Marv Albert will call Game 2 of the Clippers-Thunder series at 8:30 p.m. Wednesday on TNT with analyst Steve Kerr and reporter David Aldridge. Albert, a longtime NBA announcer, discussed the series and the league in a phone interview Tuesday.
Were your surprised by the Game 1 blowout?
I said to Steve on the air and it’s funny how one team can look so bad and one team can look so good and how it can turn around. I’ve seen it so many times. It was actually surprising after talking to (Clippers coach) Doc Rivers, who said they were dead (Sunday) and they would come out and have that kind of game. It’s unheard of.
Are you expecting that Game 2 to be a little closer?
From a television point of view, we hope so. The Thunder could come out and do the same with Durant and Westbrook. Even though they have 25 and 29, it was kind of a quiet 25 and 29. They got nothing from the bench. It would be surprising if they don’t come out with incredible energy like they did against Memphis in Games 6 and 7.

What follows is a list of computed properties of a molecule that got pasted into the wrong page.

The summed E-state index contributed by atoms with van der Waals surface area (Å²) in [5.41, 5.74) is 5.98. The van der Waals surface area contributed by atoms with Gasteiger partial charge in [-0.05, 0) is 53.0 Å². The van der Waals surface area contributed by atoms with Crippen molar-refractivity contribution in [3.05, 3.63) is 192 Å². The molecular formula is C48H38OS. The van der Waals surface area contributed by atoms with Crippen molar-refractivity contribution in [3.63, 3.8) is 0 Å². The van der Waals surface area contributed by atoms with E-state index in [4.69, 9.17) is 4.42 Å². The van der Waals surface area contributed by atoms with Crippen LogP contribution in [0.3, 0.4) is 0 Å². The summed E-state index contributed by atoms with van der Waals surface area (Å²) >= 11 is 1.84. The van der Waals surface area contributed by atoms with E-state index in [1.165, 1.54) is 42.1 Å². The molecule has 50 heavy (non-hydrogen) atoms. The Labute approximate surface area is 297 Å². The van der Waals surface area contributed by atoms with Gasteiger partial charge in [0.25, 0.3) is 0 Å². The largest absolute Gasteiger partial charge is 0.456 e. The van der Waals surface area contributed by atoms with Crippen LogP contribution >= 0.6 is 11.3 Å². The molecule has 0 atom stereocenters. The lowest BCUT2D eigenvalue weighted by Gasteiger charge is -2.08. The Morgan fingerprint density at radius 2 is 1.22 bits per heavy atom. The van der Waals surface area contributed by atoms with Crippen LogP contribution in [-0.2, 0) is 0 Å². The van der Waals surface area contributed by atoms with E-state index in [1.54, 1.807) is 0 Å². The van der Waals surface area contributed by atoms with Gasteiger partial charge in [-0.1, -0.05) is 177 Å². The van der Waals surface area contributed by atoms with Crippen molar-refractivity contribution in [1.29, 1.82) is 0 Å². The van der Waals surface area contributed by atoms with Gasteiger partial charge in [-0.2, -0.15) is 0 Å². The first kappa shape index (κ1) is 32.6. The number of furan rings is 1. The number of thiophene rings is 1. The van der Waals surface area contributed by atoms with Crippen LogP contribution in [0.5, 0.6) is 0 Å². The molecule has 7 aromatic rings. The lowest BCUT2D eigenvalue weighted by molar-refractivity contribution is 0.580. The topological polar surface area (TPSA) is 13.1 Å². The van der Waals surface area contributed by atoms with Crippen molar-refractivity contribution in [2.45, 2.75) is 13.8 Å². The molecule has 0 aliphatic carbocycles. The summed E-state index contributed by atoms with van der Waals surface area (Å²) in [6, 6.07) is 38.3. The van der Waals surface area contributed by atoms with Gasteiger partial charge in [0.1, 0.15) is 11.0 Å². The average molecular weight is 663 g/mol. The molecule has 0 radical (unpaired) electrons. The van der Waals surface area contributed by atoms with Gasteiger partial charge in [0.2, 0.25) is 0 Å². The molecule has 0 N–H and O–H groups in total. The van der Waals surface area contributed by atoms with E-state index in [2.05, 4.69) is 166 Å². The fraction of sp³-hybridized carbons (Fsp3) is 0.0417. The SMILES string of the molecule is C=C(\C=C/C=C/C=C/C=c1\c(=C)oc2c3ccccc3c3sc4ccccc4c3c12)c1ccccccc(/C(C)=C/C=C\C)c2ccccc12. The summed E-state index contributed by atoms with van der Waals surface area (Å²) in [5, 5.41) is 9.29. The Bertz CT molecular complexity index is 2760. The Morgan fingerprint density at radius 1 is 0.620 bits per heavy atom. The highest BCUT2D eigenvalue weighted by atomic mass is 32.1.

What’s your impression of the job Doc Rivers has done in getting the Clippers through such a chaotic period?
Tremendous. I know a lot of people have said this. You could not find a better person in terms of being able to handle a difficult situation and keep everything stable within reason. The players love and respect him. In talking with him yesterday, he took all upon himself. He didn’t want his players constantly talking about this. As it was, they were angry and distracted, very emotional.
You mentioned on the Game 1 telecast about the Clippers possibly being America’s team. Do you think Americans are rallying for this team?
They are getting so much coverage. You turn on CNN, Fox News, MSNBC. I’m a news junkie so I watch all these stations. That’s all you see. Well the Malaysian crisis has now moved aside, so is the one in South Korea. This is part of at least a once an hour look in at the team and what has been revolving around it. There’s an empathy for them. They have been a very good team, and they have stars to like. Everywhere except possibly Oklahoma City and certainly the Bay Area, although they were well received there.